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» Articles » Flowers » Amaryllis By Morning

Amaryllis By Morning

by Douglas L. Bishop on 3/6/2008 13:46

Christmas at Grandma’s house was always fun.

There was the big fragrant tree, usually a cedar cut from the fence row at the north edge of the farm and decorated with a collection of handmade ornaments that were saved and added to from year to year.

There were lots of gifts around the tree and good smells of good foods coming from the kitchen.

The centerpiece of the kitchen table was always one of Granny’s old clay pots that contained a huge flowering red amaryllis.

This spectacular plant never showed up before Christmas morning.

But my grandmother, being the smart gardener that she was, knew how to time it just right so the huge trumpet-shaped blooms appeared by Christmas day as if to herald the arrival of the holiday.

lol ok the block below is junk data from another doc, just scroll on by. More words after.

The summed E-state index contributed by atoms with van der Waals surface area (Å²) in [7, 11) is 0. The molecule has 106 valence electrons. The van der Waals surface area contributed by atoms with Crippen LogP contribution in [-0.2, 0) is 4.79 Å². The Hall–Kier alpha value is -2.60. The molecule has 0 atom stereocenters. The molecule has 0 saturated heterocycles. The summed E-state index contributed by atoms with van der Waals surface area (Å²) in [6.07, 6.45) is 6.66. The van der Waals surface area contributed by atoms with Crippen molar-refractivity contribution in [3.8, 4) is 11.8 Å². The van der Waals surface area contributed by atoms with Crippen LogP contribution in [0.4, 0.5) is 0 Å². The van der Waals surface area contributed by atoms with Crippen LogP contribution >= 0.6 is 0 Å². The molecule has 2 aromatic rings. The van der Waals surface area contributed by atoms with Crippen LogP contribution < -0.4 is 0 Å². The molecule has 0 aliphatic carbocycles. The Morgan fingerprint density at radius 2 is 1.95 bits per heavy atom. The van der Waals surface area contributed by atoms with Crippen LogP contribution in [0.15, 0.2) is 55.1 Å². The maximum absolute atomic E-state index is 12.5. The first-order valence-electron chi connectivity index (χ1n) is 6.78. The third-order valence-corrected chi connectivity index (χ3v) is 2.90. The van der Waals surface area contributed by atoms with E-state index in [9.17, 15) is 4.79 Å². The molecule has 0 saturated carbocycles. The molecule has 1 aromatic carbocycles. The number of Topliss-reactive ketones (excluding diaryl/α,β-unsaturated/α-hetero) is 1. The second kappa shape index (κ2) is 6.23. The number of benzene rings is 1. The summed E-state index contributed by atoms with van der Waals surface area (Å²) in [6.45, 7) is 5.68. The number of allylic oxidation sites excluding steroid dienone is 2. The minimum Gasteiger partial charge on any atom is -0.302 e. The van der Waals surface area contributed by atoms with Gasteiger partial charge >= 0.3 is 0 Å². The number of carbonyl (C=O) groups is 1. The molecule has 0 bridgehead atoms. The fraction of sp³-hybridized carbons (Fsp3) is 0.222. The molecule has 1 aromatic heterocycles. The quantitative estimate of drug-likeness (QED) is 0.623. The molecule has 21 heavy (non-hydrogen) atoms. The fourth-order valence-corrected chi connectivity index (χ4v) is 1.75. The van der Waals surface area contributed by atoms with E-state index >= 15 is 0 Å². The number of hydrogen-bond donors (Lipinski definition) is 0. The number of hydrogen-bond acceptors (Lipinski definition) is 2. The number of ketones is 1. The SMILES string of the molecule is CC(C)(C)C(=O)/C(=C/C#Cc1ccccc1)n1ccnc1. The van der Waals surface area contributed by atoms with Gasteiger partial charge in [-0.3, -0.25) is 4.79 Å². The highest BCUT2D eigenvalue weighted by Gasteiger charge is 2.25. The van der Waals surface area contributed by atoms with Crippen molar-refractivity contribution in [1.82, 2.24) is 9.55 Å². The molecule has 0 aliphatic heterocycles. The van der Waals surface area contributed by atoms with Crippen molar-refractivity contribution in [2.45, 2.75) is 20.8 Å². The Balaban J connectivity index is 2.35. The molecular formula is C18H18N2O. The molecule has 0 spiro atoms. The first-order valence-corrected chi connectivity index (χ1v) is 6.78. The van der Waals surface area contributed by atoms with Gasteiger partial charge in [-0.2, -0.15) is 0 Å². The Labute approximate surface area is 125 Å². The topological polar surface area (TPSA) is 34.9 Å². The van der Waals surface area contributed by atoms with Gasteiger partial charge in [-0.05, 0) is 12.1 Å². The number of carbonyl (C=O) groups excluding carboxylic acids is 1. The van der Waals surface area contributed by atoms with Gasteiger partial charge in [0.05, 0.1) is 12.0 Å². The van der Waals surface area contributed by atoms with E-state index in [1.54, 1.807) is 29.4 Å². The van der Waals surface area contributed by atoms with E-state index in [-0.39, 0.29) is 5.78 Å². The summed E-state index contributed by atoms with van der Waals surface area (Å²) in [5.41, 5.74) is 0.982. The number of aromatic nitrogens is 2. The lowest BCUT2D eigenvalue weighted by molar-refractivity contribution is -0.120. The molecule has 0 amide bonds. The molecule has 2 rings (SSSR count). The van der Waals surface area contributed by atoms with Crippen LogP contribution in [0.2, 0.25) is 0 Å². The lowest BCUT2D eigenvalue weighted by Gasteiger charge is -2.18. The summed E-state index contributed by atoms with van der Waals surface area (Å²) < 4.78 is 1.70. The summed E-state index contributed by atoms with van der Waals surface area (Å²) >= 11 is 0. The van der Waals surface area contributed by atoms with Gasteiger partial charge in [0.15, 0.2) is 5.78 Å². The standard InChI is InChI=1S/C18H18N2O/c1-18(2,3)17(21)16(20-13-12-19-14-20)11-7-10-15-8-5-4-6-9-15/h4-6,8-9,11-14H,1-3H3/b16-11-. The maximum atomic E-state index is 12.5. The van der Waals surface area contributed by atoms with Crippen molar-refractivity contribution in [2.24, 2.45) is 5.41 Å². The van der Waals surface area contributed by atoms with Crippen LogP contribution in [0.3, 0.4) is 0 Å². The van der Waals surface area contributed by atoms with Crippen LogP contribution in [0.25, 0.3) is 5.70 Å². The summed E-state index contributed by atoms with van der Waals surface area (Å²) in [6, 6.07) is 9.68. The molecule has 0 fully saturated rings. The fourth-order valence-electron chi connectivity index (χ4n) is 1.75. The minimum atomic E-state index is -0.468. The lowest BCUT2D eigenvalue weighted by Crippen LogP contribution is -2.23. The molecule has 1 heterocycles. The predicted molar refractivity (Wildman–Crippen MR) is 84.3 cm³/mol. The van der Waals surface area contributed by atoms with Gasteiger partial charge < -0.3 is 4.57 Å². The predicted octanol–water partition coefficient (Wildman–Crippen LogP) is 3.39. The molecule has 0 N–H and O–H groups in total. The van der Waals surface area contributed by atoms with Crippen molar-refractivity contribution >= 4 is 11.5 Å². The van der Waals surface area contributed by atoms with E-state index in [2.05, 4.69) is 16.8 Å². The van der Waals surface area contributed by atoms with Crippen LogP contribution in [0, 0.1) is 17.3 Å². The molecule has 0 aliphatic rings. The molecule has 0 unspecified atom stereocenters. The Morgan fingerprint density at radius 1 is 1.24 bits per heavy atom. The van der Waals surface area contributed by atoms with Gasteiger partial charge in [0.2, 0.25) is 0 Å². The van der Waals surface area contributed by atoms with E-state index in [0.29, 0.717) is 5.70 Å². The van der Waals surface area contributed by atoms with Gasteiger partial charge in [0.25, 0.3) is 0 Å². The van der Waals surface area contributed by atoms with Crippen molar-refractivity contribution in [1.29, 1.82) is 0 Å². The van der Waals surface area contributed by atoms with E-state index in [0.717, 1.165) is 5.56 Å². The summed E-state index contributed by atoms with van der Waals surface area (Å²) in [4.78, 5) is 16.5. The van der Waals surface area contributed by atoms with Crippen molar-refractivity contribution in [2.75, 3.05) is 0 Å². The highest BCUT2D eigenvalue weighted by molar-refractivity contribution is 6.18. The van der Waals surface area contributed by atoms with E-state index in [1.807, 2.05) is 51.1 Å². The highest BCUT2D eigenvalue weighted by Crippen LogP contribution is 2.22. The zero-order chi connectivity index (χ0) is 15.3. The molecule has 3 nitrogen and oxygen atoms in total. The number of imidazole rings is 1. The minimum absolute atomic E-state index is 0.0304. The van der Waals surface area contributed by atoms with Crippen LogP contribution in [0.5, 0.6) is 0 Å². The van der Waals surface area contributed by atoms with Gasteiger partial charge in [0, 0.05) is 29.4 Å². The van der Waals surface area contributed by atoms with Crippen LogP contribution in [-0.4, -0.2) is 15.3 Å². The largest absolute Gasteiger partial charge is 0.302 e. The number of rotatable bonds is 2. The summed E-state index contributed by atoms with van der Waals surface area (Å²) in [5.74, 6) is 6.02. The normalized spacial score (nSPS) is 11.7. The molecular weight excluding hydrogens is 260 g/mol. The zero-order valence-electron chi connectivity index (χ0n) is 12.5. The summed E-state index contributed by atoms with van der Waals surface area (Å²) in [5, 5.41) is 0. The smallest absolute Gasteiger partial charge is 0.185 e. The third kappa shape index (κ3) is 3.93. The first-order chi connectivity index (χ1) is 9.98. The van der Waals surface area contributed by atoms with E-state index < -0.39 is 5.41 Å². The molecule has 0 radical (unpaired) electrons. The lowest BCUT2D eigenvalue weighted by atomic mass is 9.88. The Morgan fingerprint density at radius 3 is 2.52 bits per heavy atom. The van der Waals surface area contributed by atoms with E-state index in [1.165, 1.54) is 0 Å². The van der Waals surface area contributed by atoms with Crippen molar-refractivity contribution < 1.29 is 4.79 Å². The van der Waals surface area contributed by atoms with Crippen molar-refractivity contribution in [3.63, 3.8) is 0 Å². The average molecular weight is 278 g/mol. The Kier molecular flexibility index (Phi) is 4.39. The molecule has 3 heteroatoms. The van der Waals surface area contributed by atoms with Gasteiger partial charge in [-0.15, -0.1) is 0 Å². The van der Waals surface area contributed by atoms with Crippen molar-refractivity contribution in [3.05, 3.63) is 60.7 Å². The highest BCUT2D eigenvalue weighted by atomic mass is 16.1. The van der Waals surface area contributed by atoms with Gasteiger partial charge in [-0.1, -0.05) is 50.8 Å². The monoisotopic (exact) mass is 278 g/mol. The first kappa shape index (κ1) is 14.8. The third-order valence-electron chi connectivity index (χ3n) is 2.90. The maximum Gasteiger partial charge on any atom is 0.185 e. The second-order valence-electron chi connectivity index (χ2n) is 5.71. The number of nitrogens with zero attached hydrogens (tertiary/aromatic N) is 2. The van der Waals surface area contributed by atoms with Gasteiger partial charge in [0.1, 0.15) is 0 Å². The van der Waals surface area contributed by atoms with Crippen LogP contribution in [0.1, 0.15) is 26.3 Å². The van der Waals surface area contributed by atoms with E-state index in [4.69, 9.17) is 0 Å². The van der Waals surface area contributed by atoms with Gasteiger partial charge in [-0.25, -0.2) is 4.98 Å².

She potted the big amaryllis bulb in early to mid-November using good potting soil, leaving the top and shoulders of the stem exposed.

Then she would water it and set the pot in a dark, cool (55 to 62 degrees F) place, probably the laundry room where we wouldn’t see it until she was ready to show it off.

After that, the plant only needed light occasional watering to keep it going.

Amaryllis grows quite rapidly, and reaches the flowering stage in about 6 to 8 weeks.

After blooming, the main stalks that hold the fading blooms should be cut back to about 2 or 3 inches in height, leaving the remaining foliage in place.

Granny would do this, then maintain the plant indoors during the rest of the winter months, until she moved the potted plant outdoors to a shady area of her garden after the springtime temperatures had warmed the air.

There it would stay throughout the remainder of the summer.

Before the first frost of autumn, the bulb was brought back indoors, lightly fertilized and watered, and allowed to go dormant.

Then before thoughts of Thanksgiving turkey even entered her mind, Grandma would repot the bulb in fresh potting soil and start the whole process again.

Amaryllis belongs to the genus Hippeastrum, and comes in a limited variety of colors: red, pink, white, and sometimes salmon.

The giant bulbs can often be found already potted, packaged, and ready to grow, available especially around Christmas holiday time.

Why not give one to your grandma, and see if she doesn’t like it?

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